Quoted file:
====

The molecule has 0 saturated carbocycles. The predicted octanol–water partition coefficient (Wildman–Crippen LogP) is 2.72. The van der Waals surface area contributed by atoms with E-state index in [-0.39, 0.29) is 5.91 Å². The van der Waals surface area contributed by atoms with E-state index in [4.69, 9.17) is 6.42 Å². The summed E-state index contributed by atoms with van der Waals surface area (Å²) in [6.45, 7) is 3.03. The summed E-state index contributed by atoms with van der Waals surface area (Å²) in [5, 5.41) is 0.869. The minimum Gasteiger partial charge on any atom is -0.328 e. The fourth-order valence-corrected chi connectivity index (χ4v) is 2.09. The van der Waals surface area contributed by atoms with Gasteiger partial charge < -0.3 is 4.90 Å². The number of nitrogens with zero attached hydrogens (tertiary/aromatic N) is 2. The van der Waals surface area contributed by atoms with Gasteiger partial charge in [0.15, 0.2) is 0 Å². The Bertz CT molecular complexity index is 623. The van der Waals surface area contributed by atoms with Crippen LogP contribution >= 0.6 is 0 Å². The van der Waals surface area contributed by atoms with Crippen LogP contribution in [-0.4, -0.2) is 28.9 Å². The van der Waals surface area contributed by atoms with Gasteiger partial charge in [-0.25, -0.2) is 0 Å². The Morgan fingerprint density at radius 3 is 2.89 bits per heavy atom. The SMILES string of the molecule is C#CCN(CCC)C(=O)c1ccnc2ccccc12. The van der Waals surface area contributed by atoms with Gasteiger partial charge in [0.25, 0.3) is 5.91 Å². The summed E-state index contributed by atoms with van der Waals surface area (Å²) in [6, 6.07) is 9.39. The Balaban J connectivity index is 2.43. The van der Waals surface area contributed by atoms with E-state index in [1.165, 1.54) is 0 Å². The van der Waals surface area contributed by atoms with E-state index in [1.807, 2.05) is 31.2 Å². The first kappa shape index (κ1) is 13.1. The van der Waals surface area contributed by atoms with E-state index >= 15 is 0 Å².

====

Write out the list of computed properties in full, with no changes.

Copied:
The molecule has 0 saturated carbocycles. The predicted octanol–water partition coefficient (Wildman–Crippen LogP) is 2.72. The van der Waals surface area contributed by atoms with E-state index in [-0.39, 0.29) is 5.91 Å². The van der Waals surface area contributed by atoms with E-state index in [4.69, 9.17) is 6.42 Å². The summed E-state index contributed by atoms with van der Waals surface area (Å²) in [6.45, 7) is 3.03. The summed E-state index contributed by atoms with van der Waals surface area (Å²) in [5, 5.41) is 0.869. The minimum Gasteiger partial charge on any atom is -0.328 e. The fourth-order valence-corrected chi connectivity index (χ4v) is 2.09. The van der Waals surface area contributed by atoms with Gasteiger partial charge < -0.3 is 4.90 Å². The number of nitrogens with zero attached hydrogens (tertiary/aromatic N) is 2. The van der Waals surface area contributed by atoms with Gasteiger partial charge in [0.15, 0.2) is 0 Å². The Bertz CT molecular complexity index is 623. The van der Waals surface area contributed by atoms with Crippen LogP contribution >= 0.6 is 0 Å². The van der Waals surface area contributed by atoms with Crippen LogP contribution in [-0.4, -0.2) is 28.9 Å². The van der Waals surface area contributed by atoms with Gasteiger partial charge in [-0.25, -0.2) is 0 Å². The Morgan fingerprint density at radius 3 is 2.89 bits per heavy atom. The SMILES string of the molecule is C#CCN(CCC)C(=O)c1ccnc2ccccc12. The van der Waals surface area contributed by atoms with Gasteiger partial charge in [0.25, 0.3) is 5.91 Å². The summed E-state index contributed by atoms with van der Waals surface area (Å²) in [6, 6.07) is 9.39. The Balaban J connectivity index is 2.43. The van der Waals surface area contributed by atoms with E-state index in [1.165, 1.54) is 0 Å². The van der Waals surface area contributed by atoms with E-state index in [1.807, 2.05) is 31.2 Å². The first kappa shape index (κ1) is 13.1. The van der Waals surface area contributed by atoms with E-state index >= 15 is 0 Å².